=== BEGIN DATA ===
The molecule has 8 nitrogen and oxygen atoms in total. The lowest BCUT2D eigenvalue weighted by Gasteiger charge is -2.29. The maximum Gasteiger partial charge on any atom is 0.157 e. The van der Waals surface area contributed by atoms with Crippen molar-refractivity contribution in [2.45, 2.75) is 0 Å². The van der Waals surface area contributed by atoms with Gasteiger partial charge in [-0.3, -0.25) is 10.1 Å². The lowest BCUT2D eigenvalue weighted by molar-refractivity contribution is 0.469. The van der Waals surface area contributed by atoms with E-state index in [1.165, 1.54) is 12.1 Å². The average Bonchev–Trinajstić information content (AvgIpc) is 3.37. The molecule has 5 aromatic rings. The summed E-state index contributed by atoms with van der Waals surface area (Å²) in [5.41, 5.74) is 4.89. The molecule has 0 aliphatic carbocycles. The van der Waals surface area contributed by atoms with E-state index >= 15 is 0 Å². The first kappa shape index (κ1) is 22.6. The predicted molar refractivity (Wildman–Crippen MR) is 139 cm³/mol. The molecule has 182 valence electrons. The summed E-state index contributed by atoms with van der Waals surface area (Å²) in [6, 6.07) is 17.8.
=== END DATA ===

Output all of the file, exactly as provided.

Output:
The molecule has 8 nitrogen and oxygen atoms in total. The lowest BCUT2D eigenvalue weighted by Gasteiger charge is -2.29. The maximum Gasteiger partial charge on any atom is 0.157 e. The van der Waals surface area contributed by atoms with Crippen molar-refractivity contribution in [2.45, 2.75) is 0 Å². The van der Waals surface area contributed by atoms with Gasteiger partial charge in [-0.3, -0.25) is 10.1 Å². The lowest BCUT2D eigenvalue weighted by molar-refractivity contribution is 0.469. The van der Waals surface area contributed by atoms with E-state index in [1.165, 1.54) is 12.1 Å². The average Bonchev–Trinajstić information content (AvgIpc) is 3.37. The molecule has 5 aromatic rings. The summed E-state index contributed by atoms with van der Waals surface area (Å²) in [5.41, 5.74) is 4.89. The molecule has 0 aliphatic carbocycles. The van der Waals surface area contributed by atoms with E-state index >= 15 is 0 Å². The first kappa shape index (κ1) is 22.6. The predicted molar refractivity (Wildman–Crippen MR) is 139 cm³/mol. The molecule has 182 valence electrons. The summed E-state index contributed by atoms with van der Waals surface area (Å²) in [6, 6.07) is 17.8.